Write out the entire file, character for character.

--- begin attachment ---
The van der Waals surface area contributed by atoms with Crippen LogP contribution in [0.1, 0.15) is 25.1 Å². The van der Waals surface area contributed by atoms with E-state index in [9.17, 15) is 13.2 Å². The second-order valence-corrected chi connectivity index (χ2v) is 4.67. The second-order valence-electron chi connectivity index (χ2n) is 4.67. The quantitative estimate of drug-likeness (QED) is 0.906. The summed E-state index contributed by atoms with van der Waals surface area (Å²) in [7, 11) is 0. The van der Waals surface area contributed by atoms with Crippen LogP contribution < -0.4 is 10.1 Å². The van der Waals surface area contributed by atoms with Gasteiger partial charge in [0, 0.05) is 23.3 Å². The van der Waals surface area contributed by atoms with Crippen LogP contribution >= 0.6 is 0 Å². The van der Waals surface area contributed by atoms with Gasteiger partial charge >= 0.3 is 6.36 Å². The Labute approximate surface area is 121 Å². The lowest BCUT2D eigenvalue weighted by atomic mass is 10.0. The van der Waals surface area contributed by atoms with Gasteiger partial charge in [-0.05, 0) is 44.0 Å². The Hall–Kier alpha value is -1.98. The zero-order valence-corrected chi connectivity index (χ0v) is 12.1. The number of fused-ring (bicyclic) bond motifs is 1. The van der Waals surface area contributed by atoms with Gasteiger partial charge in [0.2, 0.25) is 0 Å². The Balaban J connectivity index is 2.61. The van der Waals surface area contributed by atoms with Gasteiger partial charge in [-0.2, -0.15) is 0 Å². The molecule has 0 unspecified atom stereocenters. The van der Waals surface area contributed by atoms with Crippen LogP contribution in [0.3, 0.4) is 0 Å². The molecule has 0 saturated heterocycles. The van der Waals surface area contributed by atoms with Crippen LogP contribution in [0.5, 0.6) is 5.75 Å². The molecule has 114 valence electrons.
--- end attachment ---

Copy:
The van der Waals surface area contributed by atoms with Crippen LogP contribution in [0.1, 0.15) is 25.1 Å². The van der Waals surface area contributed by atoms with E-state index in [9.17, 15) is 13.2 Å². The second-order valence-corrected chi connectivity index (χ2v) is 4.67. The second-order valence-electron chi connectivity index (χ2n) is 4.67. The quantitative estimate of drug-likeness (QED) is 0.906. The summed E-state index contributed by atoms with van der Waals surface area (Å²) in [7, 11) is 0. The van der Waals surface area contributed by atoms with Crippen LogP contribution < -0.4 is 10.1 Å². The van der Waals surface area contributed by atoms with Gasteiger partial charge in [0, 0.05) is 23.3 Å². The van der Waals surface area contributed by atoms with Crippen LogP contribution >= 0.6 is 0 Å². The van der Waals surface area contributed by atoms with Gasteiger partial charge >= 0.3 is 6.36 Å². The Labute approximate surface area is 121 Å². The lowest BCUT2D eigenvalue weighted by atomic mass is 10.0. The van der Waals surface area contributed by atoms with Gasteiger partial charge in [-0.05, 0) is 44.0 Å². The Hall–Kier alpha value is -1.98. The zero-order valence-corrected chi connectivity index (χ0v) is 12.1. The number of fused-ring (bicyclic) bond motifs is 1. The van der Waals surface area contributed by atoms with Gasteiger partial charge in [0.2, 0.25) is 0 Å². The Balaban J connectivity index is 2.61. The van der Waals surface area contributed by atoms with Gasteiger partial charge in [-0.2, -0.15) is 0 Å². The molecule has 0 unspecified atom stereocenters. The van der Waals surface area contributed by atoms with Crippen LogP contribution in [0.3, 0.4) is 0 Å². The molecule has 0 saturated heterocycles. The van der Waals surface area contributed by atoms with Crippen LogP contribution in [0.5, 0.6) is 5.75 Å². The molecule has 114 valence electrons.